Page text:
It is difficult to get the people we serve to respond to requests for feedback, we work with our youth, pay them for their time, integrate their voice and recommendations

Financials

Juvenile Law Center
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Operations

The people, governance practices, and partners that make the organization tick.

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Connect with nonprofit leaders

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lock

Connect with nonprofit leaders

Subscribe

Build relationships with key people who manage and lead nonprofit organizations with GuideStar Pro. Try a low commitment monthly plan today.

  • Analyze a variety of pre-calculated financial metrics
  • Access beautifully interactive analysis and comparison tools
  • Compare nonprofit financials to similar organizations

Want to see how you can enhance your nonprofit research and unlock more insights? Learn More about GuideStar Pro.

Juvenile Law Center

Board of directors
as of 02/09/2024
SOURCE: Self-reported by organization
Board chair

Tami D. Benton, MD

Chidren's Hospital of Philadelphia (CHOP)

Term: 2021 -

Kathleen Chimicles, ASA

GlenDevon Group, Inc.

Sekou Lewis, Esq.

Dallas Mavericks

Tami D. Benton, MD

Children's Hospital of Philadelphia

Suzanne Meiners-Levy, Esq.

Advocate Consulting Legal Group, PLLC

Gail Chavis

President, Harvard Club of Philadelphia

Stephen Labaton, Esq.

NBCUniversal News Group

Khaliah Ali

Entrepreneur, Influencer

James R. Bell, Esq.

W. Haywood Burns Institute.

Sixto Cancel

Think o fUs

Sacha Coupet

oyola University Chicago School of Law

Judge Andre Davis

(Retired)

Matthew Deangelo

Drexel University

Judge Nancy Gertner

(Retired)

Abd'Allah Lateef

Campaign for Fair Sentencing of Youth

R. Daniel Okonkwo, Esq.

JPMorgan Chase

Robert P. Parker, Esq.

Rothwell Figg

Julia H. Pudlin, Esq.

Comcast

Marque Richardson

Entertainer, Activist, Real Estate Entrepreneur

Dorothy Roberts

Univeristy of Pennsylvania

Sarah Chubb Sauvayre

Eli Segal, Esq.

LeVan Stapleton Segal Cochran LLC

Jasmine E. Sessoms

Community College of Philadelphia

Aaron Zamost

Square

Board leadership practices

SOURCE: Self-reported by organization

GuideStar worked with BoardSource, the national leader in nonprofit board leadership and governance, to create this section.

  • Board orientation and education
    Does the board conduct a formal orientation for new board members and require all board members to sign a written agreement regarding their roles, responsibilities, and expectations? Yes
  • CEO oversight
    Has the board conducted a formal, written assessment of the chief executive within the past year ? Yes
  • Ethics and transparency
    Have the board and senior staff reviewed the conflict-of-interest policy and completed and signed disclosure statements in the past year? Yes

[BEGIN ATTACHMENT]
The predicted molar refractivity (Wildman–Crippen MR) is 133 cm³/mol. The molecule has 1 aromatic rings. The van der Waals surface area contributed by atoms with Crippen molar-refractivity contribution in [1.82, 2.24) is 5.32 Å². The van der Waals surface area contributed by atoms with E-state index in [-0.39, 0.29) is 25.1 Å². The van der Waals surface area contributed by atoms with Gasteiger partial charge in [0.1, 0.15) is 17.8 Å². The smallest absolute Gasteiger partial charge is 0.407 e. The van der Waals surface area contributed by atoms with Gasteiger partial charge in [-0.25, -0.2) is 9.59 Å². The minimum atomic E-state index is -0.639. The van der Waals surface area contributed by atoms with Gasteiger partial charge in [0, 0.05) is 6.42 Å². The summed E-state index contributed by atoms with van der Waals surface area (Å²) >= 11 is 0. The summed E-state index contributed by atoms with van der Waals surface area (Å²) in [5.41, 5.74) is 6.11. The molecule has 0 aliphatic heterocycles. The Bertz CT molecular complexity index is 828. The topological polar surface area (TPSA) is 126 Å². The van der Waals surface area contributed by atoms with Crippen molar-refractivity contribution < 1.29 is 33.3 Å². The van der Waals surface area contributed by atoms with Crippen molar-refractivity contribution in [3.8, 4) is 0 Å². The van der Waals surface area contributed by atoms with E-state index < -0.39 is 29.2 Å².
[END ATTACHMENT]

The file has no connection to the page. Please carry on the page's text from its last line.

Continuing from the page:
• Board composition
    Does the board ensure an inclusive board member recruitment process that results in diversity of thought and leadership? Yes
  • Board performance
    Has the board conducted a formal, written self-assessment of its performance within the past three years? Yes

Organizational demographics

SOURCE: Self-reported; last updated 10/26/2023

Who works and leads organizations that serve our diverse communities? Candid partnered with CHANGE Philanthropy on this demographic section.

Leadership

The organization's leader identifies as:

Race & ethnicity
White/Caucasian/European
Gender identity
Female, Not transgender
Sexual orientation
Heterosexual or Straight
Disability status
Person without a disability

Race & ethnicity

Gender identity

Transgender Identity

Sexual orientation

Disability

Equity strategies

Last updated: 10/26/2023

GuideStar partnered with Equity in the Center - an organization that works to shift mindsets, practices, and systems to increase racial equity - to create this section. Learn more

Data
  • We review compensation data across the organization (and by staff levels) to identify disparities by race.
  • We ask team members to identify racial disparities in their programs and / or portfolios.
  • We analyze disaggregated data and root causes of race disparities that impact the organization's programs, portfolios, and the populations served.
  • We disaggregate data to adjust programming goals to keep pace with changing needs of the communities we support.
  • We employ non-traditional ways of gathering feedback on programs and trainings, which may include interviews, roundtables, and external reviews with/by community stakeholders.
  • We disaggregate data by demographics, including race, in every policy and program measured.
  • We have long-term strategic plans and measurable goals for creating a culture such that one’s race identity has no influence on how they fare within the organization.
Policies and processes
  • We use a vetting process to identify vendors and partners that share our commitment to race equity.
  • We have a promotion process that anticipates and mitigates implicit and explicit biases about people of color serving in leadership positions.
  • We seek individuals from various race backgrounds for board and executive director/CEO positions within our organization.
  • We have community representation at the board level, either on the board itself or through a community advisory board.
  • We help senior leadership understand how to be inclusive leaders with learning approaches that emphasize reflection, iteration, and adaptability.
  • We measure and then disaggregate job satisfaction and retention data by race, function, level, and/or team.
  • We engage everyone, from the board to staff levels of the organization, in race equity work and ensure that individuals understand their roles in creating culture such that one’s race identity has no influence on how they fare within the organization.